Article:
The Moon is Earth's only natural satellite. At about one-quarter the diameter of Earth (comparable to the width of Australia),[16] it is the fifth largest satellite in the Solar System, the largest satellite in the Solar System relative to its major planet,[lower-alpha 6] and larger than any known dwarf planet. The Moon is a planetary-mass object that formed a differentiated rocky body, making it a satellite planet under the geophysical definitions of the term.[17] It lacks any significant atmosphere, hydrosphere, or magnetic field. Its surface gravity is about one-sixth of Earth's (0.1654 g). Jupiter's moon Io is the only satellite in the Solar System known to have a higher surface gravity and density.

Earth I
Orbital characteristics
Epoch J2000
Perigee362600 km
(356400370400 km)
Apogee405400 km
(404000406700 km)
384399 km  (1.28 ls, 0.00257 AU)[1]
27.321661 d
(27d 7h 43min 11.5s[1])
29.530589 d
(29d 12h 44min 2.9s)
1.022 km/s
Inclination5.145° to the ecliptic[2][lower-alpha 1]
Regressing by one revolution in 18.61 years
Progressing by one
revolution in 8.85 years
Satellite ofEarth[lower-alpha 2][3]
Physical characteristics
Mean radius
1737.4 km  
(0.2727 of Earth's)
Equatorial radius
1738.1 km  
(0.2725 of Earth's)
Polar radius
1736.0 km  
(0.2731 of Earth's)
Circumference10921 km  (equatorial)
3.793×107 km2  
(0.074 of Earth's)
Volume2.1958×1010 km3  
(0.02 of Earth's)[4]
Mass7.342×1022 kg  
(0.0123 of Earth's)[1][4]
Mean density
3.344 g/cm3[1][4]
0.606 × Earth
1.622 m/s2  (0.1654 g; 5.318 ft/s2)[4]
2.38 km/s
(8600 km/h; 5300 mph)
29.530589 d
(29d 12h 44min 2.9s; synodic; solar day) (spin-orbit locked)
27.321661 d  (spin-orbit locked)
Equatorial rotation velocity
4.627 m/s
North pole right ascension
  • 17h 47m 26s
  • 266.86°[10]
North pole declination
Surface temp. min mean max
Equator 100 K[12] 250 K 390 K[12]
85°N  150 K 230 K[13]
Surface absorbed dose rate13.2 μGy/h[14]
Surface equivalent dose rate57.0 μSv/h[14]
29.3 to 34.1 arcminutes[4][lower-alpha 4]
Surface pressure
Composition by volume

    Orbiting Earth at an average distance of 384,400 km (238,900 mi), or about 30 times Earth's diameter, its gravitational influence very slowly lengthens Earth's day and is the main driver of Earth's tides. The Moon's orbit around Earth has a sidereal period of 27.3 days. During each synodic period of 29.5 days, the amount of visible surface illuminated by the Sun varies from none up to 100%, resulting in lunar phases that form the basis for the months of a lunar calendar. The Moon is tidally locked to Earth, which means that the length of a full rotation of the Moon on its own axis causes its same side (the near side) to always face Earth, and the somewhat longer lunar day is the same as the synodic period. That said, 59% of the total lunar surface can be seen from Earth through shifts in perspective due to libration.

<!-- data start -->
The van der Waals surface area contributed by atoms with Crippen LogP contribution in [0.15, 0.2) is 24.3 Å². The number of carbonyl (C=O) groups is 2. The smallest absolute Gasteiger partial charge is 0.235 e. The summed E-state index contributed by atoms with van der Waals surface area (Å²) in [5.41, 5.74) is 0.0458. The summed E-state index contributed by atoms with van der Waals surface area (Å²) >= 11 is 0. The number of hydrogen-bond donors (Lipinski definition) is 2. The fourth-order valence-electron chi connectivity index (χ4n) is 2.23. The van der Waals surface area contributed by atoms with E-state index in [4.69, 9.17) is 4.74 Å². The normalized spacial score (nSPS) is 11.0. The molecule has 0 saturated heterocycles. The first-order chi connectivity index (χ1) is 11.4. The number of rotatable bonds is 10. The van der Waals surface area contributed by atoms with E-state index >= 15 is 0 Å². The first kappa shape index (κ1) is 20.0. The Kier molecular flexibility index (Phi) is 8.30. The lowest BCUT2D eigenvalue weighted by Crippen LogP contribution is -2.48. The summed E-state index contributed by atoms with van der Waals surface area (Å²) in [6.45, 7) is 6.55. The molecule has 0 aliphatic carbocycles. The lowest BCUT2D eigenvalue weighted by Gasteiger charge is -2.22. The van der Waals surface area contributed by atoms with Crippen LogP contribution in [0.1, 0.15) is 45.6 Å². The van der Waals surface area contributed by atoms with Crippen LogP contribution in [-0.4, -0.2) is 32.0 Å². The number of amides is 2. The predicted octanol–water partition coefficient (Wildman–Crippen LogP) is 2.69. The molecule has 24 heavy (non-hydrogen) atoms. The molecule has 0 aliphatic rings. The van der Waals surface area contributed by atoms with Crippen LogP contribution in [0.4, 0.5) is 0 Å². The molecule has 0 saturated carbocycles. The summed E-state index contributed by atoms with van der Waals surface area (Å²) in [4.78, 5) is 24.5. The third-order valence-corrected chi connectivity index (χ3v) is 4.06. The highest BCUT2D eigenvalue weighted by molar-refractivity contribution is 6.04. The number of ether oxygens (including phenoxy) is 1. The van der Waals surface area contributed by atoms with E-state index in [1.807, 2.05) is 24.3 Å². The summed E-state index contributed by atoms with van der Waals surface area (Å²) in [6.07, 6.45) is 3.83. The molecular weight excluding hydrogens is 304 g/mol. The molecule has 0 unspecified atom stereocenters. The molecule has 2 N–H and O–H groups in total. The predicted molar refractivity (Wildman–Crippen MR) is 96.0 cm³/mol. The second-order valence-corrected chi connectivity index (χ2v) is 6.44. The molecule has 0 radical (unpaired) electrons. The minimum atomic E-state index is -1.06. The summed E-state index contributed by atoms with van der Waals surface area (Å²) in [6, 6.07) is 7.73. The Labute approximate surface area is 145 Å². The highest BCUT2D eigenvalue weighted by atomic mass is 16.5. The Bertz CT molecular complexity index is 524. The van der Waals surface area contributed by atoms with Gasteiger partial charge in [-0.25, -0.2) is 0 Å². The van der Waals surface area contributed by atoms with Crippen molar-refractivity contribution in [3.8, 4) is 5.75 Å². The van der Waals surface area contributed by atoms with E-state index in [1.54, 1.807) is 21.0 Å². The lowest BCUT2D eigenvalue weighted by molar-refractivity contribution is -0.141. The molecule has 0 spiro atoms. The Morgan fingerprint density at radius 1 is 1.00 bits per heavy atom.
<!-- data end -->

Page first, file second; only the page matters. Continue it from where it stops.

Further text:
The most widely accepted origin explanation posits that the Moon formed 4.51 billion years ago, not long after Earth, out of the debris from a giant impact between the planet and a hypothesized Mars-sized body called Theia. It then receded to a wider orbit because of tidal interaction with the Earth. The near side of the Moon is marked by dark volcanic maria ("seas"), which fill the spaces between bright ancient crustal highlands and prominent impact craters. Most of the large impact basins and mare surfaces were in place by the end of the Imbrian period, some three billion years ago. The lunar surface is relatively non-reflective, with a reflectance just slightly brighter than that of worn asphalt. However, because it has a large angular diameter, the full moon is the brightest celestial object in the night sky. The Moon's apparent size is nearly the same as that of the Sun, allowing it to cover the Sun almost completely during a total solar eclipse.

    Both the Moon's prominence in the earthly sky and its regular cycle of phases have provided cultural references and influences for human societies throughout history. Such influences can be found in language, calendar systems, art, and mythology. The first artificial object to reach the Moon was the Soviet Union's Luna 2 uncrewed spacecraft in 1959; this was followed by the first successful soft landing by Luna 9 in 1966. The only human lunar missions to date have been those of the United States' Apollo program, which landed twelve men on the surface between 1969 and 1972. These and later uncrewed missions returned lunar rocks that have been used to develop a detailed geological understanding of the Moon's origins, internal structure, and subsequent history.

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    This article uses material from the Wikipedia article Moon, and is written by contributors. Text is available under a CC BY-SA 4.0 International License; additional terms may apply. Images, videos and audio are available under their respective licenses.